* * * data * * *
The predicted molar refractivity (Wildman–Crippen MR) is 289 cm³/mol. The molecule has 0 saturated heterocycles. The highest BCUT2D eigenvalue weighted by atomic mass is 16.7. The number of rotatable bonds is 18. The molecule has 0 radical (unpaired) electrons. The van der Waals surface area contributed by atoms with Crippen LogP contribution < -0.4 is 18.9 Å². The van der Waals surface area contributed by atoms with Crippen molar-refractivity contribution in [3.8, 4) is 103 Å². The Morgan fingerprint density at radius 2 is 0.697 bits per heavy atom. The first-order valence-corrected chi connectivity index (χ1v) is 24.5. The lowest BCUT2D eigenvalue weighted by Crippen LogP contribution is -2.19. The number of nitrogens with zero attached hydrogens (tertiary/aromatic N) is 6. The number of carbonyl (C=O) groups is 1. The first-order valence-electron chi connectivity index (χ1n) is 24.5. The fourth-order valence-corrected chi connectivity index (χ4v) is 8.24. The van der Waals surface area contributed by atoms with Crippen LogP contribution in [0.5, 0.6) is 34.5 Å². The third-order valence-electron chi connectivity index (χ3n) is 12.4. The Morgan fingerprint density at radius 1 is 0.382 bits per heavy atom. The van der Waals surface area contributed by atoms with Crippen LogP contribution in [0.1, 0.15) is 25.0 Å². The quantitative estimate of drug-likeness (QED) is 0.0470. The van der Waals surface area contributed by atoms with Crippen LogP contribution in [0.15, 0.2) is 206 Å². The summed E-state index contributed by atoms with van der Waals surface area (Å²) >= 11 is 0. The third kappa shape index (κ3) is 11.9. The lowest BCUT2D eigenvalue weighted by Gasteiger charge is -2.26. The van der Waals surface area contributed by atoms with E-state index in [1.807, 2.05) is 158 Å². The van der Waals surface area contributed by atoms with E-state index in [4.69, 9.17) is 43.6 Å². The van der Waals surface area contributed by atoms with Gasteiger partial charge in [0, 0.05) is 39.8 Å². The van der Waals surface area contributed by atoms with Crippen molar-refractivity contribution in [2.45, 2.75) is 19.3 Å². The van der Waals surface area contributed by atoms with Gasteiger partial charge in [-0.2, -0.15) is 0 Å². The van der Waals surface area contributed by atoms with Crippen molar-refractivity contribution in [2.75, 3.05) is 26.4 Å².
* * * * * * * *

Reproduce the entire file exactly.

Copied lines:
The predicted molar refractivity (Wildman–Crippen MR) is 289 cm³/mol. The molecule has 0 saturated heterocycles. The highest BCUT2D eigenvalue weighted by atomic mass is 16.7. The number of rotatable bonds is 18. The molecule has 0 radical (unpaired) electrons. The van der Waals surface area contributed by atoms with Crippen LogP contribution < -0.4 is 18.9 Å². The van der Waals surface area contributed by atoms with Crippen molar-refractivity contribution in [3.8, 4) is 103 Å². The Morgan fingerprint density at radius 2 is 0.697 bits per heavy atom. The first-order valence-corrected chi connectivity index (χ1v) is 24.5. The lowest BCUT2D eigenvalue weighted by Crippen LogP contribution is -2.19. The number of nitrogens with zero attached hydrogens (tertiary/aromatic N) is 6. The number of carbonyl (C=O) groups is 1. The first-order valence-electron chi connectivity index (χ1n) is 24.5. The fourth-order valence-corrected chi connectivity index (χ4v) is 8.24. The van der Waals surface area contributed by atoms with Crippen LogP contribution in [0.5, 0.6) is 34.5 Å². The third-order valence-electron chi connectivity index (χ3n) is 12.4. The Morgan fingerprint density at radius 1 is 0.382 bits per heavy atom. The van der Waals surface area contributed by atoms with Crippen LogP contribution in [0.1, 0.15) is 25.0 Å². The quantitative estimate of drug-likeness (QED) is 0.0470. The van der Waals surface area contributed by atoms with Crippen LogP contribution in [0.15, 0.2) is 206 Å². The summed E-state index contributed by atoms with van der Waals surface area (Å²) >= 11 is 0. The third kappa shape index (κ3) is 11.9. The lowest BCUT2D eigenvalue weighted by Gasteiger charge is -2.26. The van der Waals surface area contributed by atoms with E-state index in [1.807, 2.05) is 158 Å². The van der Waals surface area contributed by atoms with E-state index in [4.69, 9.17) is 43.6 Å². The van der Waals surface area contributed by atoms with Gasteiger partial charge in [0, 0.05) is 39.8 Å². The van der Waals surface area contributed by atoms with Crippen molar-refractivity contribution in [2.45, 2.75) is 19.3 Å². The van der Waals surface area contributed by atoms with Gasteiger partial charge in [-0.2, -0.15) is 0 Å². The van der Waals surface area contributed by atoms with Crippen molar-refractivity contribution in [2.75, 3.05) is 26.4 Å².